Rising fog.

I’ve always been a bit of an all or nothing kind of person.

At 18 when I decided to go vegetarian, I stayed vegetarian. I decided I want to be able to run at least 3 miles in one go 4 years ago so I set up a running group and now I can. I left my job I loved, working with women and for women, so I set up an online women’s group instead eight years ago so I could do ‘something’ in that community, it’s still going with 600 members. I woke up one morning in my 20s and wanted to buy a green and white Citroen 2 CV and by the weekend I had one (who knew they had colon gears?!). At 16 I decided to go to France in a lorry with a man I didn’t know to be a nanny, there was nothing my poor mum could do to stop me. At 21 I decided one day I no longer wanted to be a house owner and work in an office, I wanted to travel, six months later I was on a plane to Sydney for 12 months. Last year I decided I wanted to move to another town, two days later the house was sold, I’ve lived here in the new town for a year now. Basically once I put my mind to something I tend to get on with it.

Something else I’ve recently realised I ‘put my mind to’ is having a glass of wine or two after work. I almost never get drunk (hate the feeling!), I don’t crave a drink in the morning, I never pass out. I’m just joining the masses, being sophisticated, ending the day with a glass of vino. Right?

All fine. Until major trauma occurs. Mine being 5 years ago when I lost my lovely Tes. Only having a drink at weekends extended the weekend from Thursday to Sunday, then that extended to include a Monday (EVERYONE deserves a drink on a Monday right?), before long the ‘gap’ changed to ‘as long as the sauvignon blanc was poured after 6pm’, this was also perfectly acceptable.

It’s been about two years where I began to realise that I’d messed up my relationship with the beautiful pale yellow liquid waiting for me in the fridge. I began to begrudge nights that meant I had to drive, I fell asleep almost every night watching the TV, I woke up most nights at 3am and I have survived for the last five years on as little as 3 hours sleep most nights.

The problem is I am VERY good at being able to carry on with little sleep and I am VERY good at being able to function at a high level during the day when inside I feel crap. I think this is partly due to the fact that after losing Tes my heart is broken and I have found a way to carry on the day job with it in two pieces because there is no other choice.  So coping with little sleep is easy compared to coping with a broken heart.

ANYWAY – I have stopped drinking entirely, not sure how long for, no goals really, I just know it had become a bit too much of a habit so I’ve replaced it with hot chocolate and Hagen daaz ice cream!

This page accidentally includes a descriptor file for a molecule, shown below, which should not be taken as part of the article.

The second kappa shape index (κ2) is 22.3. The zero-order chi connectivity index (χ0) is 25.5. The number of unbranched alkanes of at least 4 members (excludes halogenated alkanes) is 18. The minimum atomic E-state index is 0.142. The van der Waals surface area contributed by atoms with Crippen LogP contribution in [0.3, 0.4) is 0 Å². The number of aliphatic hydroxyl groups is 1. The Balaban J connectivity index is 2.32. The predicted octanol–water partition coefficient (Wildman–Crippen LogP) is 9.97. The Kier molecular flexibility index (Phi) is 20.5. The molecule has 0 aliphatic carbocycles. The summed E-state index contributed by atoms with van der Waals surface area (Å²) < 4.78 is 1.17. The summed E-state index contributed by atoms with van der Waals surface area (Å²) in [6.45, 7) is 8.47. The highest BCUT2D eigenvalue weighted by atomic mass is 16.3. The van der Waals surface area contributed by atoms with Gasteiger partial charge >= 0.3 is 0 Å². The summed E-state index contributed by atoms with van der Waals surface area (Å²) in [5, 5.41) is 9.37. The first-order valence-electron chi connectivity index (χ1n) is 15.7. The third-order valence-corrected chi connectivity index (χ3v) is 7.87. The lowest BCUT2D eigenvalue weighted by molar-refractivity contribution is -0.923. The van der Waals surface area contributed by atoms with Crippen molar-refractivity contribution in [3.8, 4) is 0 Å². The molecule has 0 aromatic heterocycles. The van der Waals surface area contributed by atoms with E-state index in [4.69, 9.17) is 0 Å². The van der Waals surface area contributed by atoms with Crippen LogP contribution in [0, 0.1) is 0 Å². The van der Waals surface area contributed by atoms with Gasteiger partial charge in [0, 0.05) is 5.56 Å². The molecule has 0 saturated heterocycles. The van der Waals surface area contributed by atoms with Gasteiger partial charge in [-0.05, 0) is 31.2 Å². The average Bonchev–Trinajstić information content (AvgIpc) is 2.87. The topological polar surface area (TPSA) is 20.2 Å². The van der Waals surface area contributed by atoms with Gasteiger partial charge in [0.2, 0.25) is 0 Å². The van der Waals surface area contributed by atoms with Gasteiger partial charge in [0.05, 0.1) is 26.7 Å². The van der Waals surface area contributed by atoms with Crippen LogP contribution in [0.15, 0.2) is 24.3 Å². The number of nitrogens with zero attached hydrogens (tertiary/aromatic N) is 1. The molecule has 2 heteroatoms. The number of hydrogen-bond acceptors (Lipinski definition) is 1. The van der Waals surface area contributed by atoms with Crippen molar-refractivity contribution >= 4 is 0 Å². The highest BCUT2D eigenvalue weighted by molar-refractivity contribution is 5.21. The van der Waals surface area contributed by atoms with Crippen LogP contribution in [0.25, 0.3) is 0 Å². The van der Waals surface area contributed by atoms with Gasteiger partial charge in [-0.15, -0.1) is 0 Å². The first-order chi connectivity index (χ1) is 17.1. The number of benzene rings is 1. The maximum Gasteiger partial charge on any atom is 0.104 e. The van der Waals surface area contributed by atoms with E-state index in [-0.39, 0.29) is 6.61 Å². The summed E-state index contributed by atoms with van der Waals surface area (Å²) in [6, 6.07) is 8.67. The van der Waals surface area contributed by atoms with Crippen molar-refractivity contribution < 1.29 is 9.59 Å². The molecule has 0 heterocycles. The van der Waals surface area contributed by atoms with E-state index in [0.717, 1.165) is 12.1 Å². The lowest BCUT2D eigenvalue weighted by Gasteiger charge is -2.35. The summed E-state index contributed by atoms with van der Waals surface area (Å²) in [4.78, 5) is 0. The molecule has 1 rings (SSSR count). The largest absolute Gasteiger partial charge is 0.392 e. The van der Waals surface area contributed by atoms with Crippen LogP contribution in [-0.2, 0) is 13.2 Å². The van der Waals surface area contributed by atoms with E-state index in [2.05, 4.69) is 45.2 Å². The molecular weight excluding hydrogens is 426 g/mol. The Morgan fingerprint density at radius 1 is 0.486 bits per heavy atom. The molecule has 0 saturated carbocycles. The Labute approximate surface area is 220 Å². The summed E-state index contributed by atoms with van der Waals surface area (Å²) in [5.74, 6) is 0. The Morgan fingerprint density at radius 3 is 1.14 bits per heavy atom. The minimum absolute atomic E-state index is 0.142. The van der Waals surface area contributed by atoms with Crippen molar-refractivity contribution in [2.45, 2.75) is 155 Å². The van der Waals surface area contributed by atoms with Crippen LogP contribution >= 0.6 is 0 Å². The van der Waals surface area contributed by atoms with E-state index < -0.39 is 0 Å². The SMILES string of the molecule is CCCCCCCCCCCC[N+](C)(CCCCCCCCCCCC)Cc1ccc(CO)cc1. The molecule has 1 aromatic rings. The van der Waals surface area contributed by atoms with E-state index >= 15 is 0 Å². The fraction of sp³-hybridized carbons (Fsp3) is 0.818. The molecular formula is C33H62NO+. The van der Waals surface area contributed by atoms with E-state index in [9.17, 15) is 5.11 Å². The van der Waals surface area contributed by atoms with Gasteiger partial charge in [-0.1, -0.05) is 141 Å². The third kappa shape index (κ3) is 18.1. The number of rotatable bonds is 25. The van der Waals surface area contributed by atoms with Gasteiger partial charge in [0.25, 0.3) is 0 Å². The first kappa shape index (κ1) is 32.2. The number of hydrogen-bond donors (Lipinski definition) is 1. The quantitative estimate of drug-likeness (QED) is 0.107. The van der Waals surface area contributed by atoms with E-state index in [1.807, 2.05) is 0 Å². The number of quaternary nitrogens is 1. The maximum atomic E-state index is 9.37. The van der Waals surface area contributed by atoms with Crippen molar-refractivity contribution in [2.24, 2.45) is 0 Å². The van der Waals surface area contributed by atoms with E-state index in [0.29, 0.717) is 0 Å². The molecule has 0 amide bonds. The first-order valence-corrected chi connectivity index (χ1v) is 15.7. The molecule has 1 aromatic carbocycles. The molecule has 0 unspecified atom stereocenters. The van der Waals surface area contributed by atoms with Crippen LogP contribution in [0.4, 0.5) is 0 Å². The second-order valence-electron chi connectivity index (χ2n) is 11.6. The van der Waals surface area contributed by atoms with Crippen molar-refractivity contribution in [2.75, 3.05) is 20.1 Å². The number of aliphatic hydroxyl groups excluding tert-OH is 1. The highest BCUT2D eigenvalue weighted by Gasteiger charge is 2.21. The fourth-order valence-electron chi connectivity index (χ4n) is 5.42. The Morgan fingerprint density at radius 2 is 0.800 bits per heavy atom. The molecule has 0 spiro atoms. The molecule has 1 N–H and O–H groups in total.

Comments from other people have not been very favourable – ‘boring’ being the most common. Weird isn’t it, if you give up cigarettes everyone throws a party but if you give up one of the most addictive harmful drugs that exists you are cast aside like a leper!!!

In my first two weeks some remarkable things have happened already, firstly it wasn’t as hard as I thought. Secondly I am SLEEPING!!!!!!!!!! And I MEAN sleep. Since I lost Tes I thought I didn’t sleep well due to grief but what I hadn’t realised is …..what I was doing to dampen down the grief then led me not to sleep well. I put my head on the pillow now and I wake up six hours later and I haven’t woken up in-between!!!! I have more energy, I am much less anxious and I have more money in my pocket!

With it though my at times foggy brain coping with a hangover or just over indulgence has suddenly become shiny, clean, transparent and with it I’ve had to painfully look back at things and with it experienced an emotion that I try not to – regret. Those regrets are my own personal ‘stuff’ that I must find a way of dealing with but I realise that the biggest arguments, rows, difficulties and bad decisions I’ve made over the years have always been when I and/or others have been drinking. It hurts a lot to think of some of the bad decisions I’ve made, the effect on our lives and there’s nothing I can do really about these regrets apart from being a grown up and accepting I can’t change anything in the past.

Thank you for letting me share my thoughts with you, I struggled with whether I should write this, it’s not easy to put your life out there at times, there’s a lot that I keep to myself for fear it’s just ‘too much’ (believe it or not!) but I know that other people out there struggle with their ‘coping mechanisms’ too be it cigarettes, prescription drugs, alcohol, bad relationships, illegal drugs, eating, not eating etc. I am accessing some online support too during this latest change in my life where I’ve thrown away my safety blanket, It’s not simply that easy to just ‘give up’ for most people but perhaps whatever you want to change you can try to start with today…

Happy Sunday to you all x

2 thoughts on “Rising fog.

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